What helped me get ready for Launch School’s RB 109 live assessment

I just finished taking my second assessment of the Launch School program and feel so relieved to have finally cleared this hurdle. It was a tall order trying to get to the point where I felt ready to take the test regardless of what other people told me. I definitely thought I was ready a number of times only to get stuck trying to solve a problem live in a study session or a one on one session with a fellow student. It seemed like every time the needle on the “confidence meter” was at its highest, I would get tripped up by some detail while problem solving and all that confidence would just evaporate. I thought it might be helpful to share what helped me most in case it might help other students as they go through this journey.

Photo by Sam Dan Truong on Unsplash

Attend as many TA led study sessions as possible. It is hard to overstate how helpful it was to listen to Sdrjan, Sheldon and Callie impart their advice on what to expect and what to focus on. And the fact that you are working on a problem and trying to solve it in real time is great practice for your eventual interview but more on that below. (You might very well have different TAs, those mentioned above just happened to have been the ones offering study sessions while I was getting ready for this part of the program)

Work on solving as many different problems as possible. (Thank you Sdrjan for this tip) This is not so much about volume as it is about being exposed to patterns in certain types of problems. Different ways of manipulating strings, arrays etc… And getting really familiar and comfortable with those. I found repetition to be very helpful as well. I did the LS small problems twice and the CodeWars problem list assembled by Christian Larwood. Additionally, the doc assembled by Megan Turley proved very helpful.

Pair up with other students and work on problems together. Trade problems and discuss algorithms, solutions and refactoring. This helped me see different perspectives and get exposure to different ways of solving problems. It was also really good to get a look at built in methods I might not have thought about for specific problems when refactoring code.

Make sure your PEDAC process is solid. It is very important to make sure that you understand the problem thoroughly so that you can save time when you start coding. This is where PEDAC comes in. I went through so many iterations of mine and am sure will probably go through more as I keep progressing through core. But there was one point in time where it felt just right. I stuck with it for the assessment and it worked flawlessly. A personal recommendation would be to try and make sure that your algorithm is what your actual code will follow. It will make it that much easier to debug when you hit that “Oh nowhy is this not working?” moment in the interview. If your algorithm is good, you will not have to start over when you are stuck and risk running out of time. And an additional side note, if that “moment” does come, don’t panic, take a deep breath and remember that you practiced for this situation. Go with what’s worked before and don’t try to reinvent your process. Just remember to keep talking to your interviewer and let them know you are taking some time to try and figure out where the bug is.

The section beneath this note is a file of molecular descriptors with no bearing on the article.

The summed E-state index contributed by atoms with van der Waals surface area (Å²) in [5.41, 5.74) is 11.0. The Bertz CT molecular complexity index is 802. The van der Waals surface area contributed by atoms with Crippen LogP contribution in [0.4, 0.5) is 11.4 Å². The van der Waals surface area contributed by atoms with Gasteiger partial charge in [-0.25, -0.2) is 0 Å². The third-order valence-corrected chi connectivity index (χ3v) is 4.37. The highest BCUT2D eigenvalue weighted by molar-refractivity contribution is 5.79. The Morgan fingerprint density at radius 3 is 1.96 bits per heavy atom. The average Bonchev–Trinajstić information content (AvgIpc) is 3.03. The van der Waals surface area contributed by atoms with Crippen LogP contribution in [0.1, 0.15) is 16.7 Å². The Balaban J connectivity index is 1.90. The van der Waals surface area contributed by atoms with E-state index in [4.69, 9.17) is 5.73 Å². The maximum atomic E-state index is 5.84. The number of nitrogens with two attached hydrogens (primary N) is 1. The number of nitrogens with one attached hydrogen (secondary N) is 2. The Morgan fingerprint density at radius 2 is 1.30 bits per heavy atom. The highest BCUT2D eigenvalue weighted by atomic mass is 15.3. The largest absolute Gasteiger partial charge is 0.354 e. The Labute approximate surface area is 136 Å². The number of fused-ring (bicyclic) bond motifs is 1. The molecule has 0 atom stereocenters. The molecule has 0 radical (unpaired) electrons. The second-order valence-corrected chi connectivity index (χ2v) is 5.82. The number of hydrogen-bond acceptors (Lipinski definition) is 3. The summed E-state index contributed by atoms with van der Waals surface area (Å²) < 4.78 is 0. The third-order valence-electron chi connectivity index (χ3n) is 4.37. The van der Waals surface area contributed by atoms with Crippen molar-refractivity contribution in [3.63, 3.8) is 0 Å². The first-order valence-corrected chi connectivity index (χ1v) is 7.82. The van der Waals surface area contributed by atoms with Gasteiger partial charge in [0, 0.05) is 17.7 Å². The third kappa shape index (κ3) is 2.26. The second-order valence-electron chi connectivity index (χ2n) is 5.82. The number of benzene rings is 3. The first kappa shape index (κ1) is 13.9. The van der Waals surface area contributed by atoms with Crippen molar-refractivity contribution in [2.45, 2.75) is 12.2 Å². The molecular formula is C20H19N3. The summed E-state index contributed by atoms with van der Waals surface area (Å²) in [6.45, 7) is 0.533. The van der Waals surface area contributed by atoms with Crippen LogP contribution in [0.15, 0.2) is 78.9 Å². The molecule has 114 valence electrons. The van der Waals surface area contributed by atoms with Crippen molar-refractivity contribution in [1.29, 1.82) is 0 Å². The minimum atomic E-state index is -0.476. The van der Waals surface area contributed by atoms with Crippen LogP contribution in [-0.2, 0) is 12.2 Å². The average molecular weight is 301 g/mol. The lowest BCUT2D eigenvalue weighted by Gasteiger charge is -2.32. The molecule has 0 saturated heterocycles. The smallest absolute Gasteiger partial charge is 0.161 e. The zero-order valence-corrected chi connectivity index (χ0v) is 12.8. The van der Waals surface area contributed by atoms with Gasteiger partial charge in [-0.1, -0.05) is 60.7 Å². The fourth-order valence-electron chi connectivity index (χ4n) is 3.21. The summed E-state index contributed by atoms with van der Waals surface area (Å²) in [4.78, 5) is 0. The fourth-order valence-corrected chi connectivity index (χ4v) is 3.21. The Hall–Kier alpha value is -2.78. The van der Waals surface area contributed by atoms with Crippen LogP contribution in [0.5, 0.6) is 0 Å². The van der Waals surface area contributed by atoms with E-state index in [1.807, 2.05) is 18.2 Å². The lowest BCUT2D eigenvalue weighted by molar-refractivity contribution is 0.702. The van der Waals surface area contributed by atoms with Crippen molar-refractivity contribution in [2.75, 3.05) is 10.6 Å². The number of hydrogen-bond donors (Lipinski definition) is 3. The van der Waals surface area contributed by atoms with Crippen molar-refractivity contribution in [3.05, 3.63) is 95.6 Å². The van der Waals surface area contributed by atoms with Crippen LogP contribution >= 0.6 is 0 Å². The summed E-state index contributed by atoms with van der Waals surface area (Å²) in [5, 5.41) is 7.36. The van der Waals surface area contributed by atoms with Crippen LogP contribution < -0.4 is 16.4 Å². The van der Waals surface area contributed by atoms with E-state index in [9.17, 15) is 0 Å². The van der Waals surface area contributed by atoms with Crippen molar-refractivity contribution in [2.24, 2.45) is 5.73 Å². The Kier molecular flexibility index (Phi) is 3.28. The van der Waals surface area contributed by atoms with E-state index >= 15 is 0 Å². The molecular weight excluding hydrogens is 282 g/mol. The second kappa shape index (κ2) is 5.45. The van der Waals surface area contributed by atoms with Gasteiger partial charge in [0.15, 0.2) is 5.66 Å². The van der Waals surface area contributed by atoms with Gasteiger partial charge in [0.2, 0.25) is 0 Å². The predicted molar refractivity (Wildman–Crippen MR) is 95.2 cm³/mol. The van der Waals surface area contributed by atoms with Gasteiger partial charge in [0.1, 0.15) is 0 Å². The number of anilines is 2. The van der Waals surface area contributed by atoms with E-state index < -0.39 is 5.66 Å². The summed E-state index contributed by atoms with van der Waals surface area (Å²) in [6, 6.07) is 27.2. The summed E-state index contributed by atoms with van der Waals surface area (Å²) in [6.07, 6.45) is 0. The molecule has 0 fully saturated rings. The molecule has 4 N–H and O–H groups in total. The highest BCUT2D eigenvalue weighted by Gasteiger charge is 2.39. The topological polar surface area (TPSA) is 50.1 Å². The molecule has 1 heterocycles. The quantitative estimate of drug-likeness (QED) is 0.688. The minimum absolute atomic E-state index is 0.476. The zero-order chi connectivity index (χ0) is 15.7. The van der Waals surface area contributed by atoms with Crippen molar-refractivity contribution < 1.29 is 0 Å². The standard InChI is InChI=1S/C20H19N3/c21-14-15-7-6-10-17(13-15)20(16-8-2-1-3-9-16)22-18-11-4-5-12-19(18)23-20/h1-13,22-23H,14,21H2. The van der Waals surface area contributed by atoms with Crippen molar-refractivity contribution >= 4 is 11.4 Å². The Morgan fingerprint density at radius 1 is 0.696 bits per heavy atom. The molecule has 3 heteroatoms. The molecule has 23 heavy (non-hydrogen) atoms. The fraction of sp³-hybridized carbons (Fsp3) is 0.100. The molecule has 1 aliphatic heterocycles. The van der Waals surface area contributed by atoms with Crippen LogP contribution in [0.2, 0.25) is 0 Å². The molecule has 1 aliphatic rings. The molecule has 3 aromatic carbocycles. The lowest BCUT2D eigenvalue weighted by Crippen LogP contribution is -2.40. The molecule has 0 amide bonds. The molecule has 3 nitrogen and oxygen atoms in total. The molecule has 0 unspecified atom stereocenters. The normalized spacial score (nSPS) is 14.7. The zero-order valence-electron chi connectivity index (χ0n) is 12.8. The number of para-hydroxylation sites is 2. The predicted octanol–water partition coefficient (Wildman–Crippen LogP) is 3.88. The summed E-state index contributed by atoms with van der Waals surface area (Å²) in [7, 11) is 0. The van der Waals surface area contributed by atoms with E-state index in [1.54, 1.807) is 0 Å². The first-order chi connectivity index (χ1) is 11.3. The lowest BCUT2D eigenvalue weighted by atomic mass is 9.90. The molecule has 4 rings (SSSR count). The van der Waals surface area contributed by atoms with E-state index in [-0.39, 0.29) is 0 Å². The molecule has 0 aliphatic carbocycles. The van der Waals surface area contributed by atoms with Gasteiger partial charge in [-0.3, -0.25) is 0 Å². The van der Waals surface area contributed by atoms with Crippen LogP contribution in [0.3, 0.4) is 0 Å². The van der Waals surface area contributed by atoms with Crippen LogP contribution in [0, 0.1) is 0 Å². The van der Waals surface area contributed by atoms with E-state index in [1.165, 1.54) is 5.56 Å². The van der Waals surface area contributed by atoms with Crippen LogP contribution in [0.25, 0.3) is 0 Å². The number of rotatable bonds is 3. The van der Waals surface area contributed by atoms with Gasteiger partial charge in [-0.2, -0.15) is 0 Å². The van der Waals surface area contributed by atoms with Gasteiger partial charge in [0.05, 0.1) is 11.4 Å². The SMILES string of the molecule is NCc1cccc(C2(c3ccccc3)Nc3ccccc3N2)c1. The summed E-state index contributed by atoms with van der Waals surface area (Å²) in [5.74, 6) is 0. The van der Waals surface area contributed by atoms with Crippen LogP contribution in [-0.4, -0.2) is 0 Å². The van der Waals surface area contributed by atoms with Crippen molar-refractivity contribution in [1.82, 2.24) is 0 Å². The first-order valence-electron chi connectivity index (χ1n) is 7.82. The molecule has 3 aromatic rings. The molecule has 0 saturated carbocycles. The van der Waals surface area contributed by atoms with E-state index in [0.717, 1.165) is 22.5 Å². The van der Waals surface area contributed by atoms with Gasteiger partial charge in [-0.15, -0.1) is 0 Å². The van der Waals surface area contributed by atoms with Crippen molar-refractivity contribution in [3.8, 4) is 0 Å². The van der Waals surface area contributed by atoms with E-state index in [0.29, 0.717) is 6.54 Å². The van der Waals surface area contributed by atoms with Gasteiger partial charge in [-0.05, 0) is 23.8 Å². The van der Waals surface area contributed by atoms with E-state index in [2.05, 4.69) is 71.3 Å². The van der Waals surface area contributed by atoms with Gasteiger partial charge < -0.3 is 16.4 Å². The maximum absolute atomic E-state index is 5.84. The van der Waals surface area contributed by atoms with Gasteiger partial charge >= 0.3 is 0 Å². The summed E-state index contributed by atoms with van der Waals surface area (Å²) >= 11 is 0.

Probably most helpful for me was to solve problems under interview conditions. It will go a long way towards building your confidence to know that you are solving problems in the proper amount of time without having to keep track of that time yourself during the actual assessment. At least, that was not something I wanted to do for fear of it taking much needed focus away from the task in front of me. And the feedback you get from other students can be key. Make sure to make that expectation clear when you pair up for mock interview sessions.

I should probably clarify that I never felt completely ready but by going through all of the points I shared above, I felt comfortable enough to pull the trigger and give the assessment a try. I hope reading this might help other people focus on what will work for them. One last piece of advice would be to be patient with yourself and the process. It will pay off in the end if you put in the time and work. I wish you best of luck on your journey.

Photo by Daniel Cartin on Unsplash

Single dad starting over and enjoying the learning journey…